In the exhibition Disciplined Vision I continue working with the visible as something full of hidden things: gazes, thrills, intentions, motivations, ideas, ideologies.
My works produced in various media (drawings, installations, objects, videos) over a number of years (2015–2021) are united in this exhibition by a statement about art’s inherent capacity for creating an image of contemporaneity. Looking at artifacts of the Socialist Realist tradition from the National Art Museum of Ukraine’s archives, library, and collection as testimony, I propose examining the role of art in shaping judgments about history. For they are the shared aspect of culture that determines the present.
The exhibition begins with the assumption that the method of Socialist Realism established a certain visual regime. The paradox of the visual culture of the Soviet Union lies in the implicit violence in the affirmative, positive images that spring from general humanist values (emancipation, mutual respect, love for one’s native land, etc.). I’ve chosen landscapes, a genre that contemporary Ukrainian art history positions as ideologically harmless, as the protagonist of my show. Yet a similar violence is inherent in landscape images and how they are created, displayed, and function; they participate in the “construction” of a certain type of vision.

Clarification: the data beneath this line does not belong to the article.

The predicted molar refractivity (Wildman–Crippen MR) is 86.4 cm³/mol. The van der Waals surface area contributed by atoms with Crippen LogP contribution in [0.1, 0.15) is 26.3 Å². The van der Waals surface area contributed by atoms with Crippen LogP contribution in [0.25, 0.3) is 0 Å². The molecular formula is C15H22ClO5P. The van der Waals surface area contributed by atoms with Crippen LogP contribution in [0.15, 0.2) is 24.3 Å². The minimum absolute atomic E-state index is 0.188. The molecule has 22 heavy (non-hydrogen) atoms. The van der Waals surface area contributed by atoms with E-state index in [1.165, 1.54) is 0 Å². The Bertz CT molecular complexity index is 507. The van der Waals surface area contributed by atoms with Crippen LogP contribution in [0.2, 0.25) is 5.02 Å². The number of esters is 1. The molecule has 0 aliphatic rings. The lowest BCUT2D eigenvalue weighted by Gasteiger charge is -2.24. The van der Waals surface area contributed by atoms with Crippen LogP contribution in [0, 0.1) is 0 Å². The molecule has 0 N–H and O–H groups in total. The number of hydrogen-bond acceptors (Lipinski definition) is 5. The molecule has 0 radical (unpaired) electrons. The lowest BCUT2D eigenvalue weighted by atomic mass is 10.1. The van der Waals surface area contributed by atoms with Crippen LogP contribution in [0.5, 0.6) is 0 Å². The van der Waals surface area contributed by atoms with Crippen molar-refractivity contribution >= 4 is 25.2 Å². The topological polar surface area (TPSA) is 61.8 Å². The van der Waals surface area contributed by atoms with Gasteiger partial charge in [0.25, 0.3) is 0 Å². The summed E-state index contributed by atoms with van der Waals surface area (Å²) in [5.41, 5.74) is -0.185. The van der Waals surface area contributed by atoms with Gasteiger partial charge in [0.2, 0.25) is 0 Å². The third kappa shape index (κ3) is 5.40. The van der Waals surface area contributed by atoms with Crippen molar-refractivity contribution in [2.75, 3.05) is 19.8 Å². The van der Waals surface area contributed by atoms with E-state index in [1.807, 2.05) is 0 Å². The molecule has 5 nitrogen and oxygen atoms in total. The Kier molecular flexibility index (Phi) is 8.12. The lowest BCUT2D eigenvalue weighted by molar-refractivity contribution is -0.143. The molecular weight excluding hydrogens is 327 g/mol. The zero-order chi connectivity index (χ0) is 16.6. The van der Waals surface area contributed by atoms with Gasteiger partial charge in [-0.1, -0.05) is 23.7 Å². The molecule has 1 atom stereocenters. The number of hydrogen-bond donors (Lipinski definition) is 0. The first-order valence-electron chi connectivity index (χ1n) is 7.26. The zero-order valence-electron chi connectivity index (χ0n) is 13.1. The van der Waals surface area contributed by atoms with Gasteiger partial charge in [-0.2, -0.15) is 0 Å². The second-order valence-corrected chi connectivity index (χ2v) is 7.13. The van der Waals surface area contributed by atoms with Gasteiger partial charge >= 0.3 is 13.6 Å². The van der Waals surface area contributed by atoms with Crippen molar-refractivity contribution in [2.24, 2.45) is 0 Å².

In Disciplined Vision, the museum’s galleries, which remember the chronological unfolding of the history of art, as well as the unyielding logic of Soviet museum display, are filled with works that I’ve combined in a different way. Complete images are instilled with fragmentation, and linear vision is turned inside out through allusions to avant-garde visual codes in the representation of present-day events.
So I too resort to violence in my approaches, but it is directed at artistic and documentary material. I change how certain elements function or combine them according to arbitrary, superficial properties (Obvious Connections); I shift my attention to visible facts (Perspective Reduction); I profane images, make them banal or literal (Perspective Reduction, Landscapes in Ivory); I resort to the fictional materialization of the forgotten (Ye. Kholostenko’s Report) or to removing something important from the visual field (Merge Visible). I reduce landscape artworks to abstractions, thus opening the door to countless interpretations of artists’ intentions and curtailing attempts to reconstruct the actual reasons for their creative activity. This intentional game undermines the ideologized reconstruction of historical events.
The exhibition invites viewers to use their own experience to detect how images are constructed and to discern the matrices and traps in which a person’s consciousness, imagination, and even sensation give way.
Ye. Kholostenko’s Report (fragment)
Objects (Metall, graphite on paper, photo, ribbon)
Created with support of CEC ArtsLink, Open Place.
Technical support: Sergii Sabakar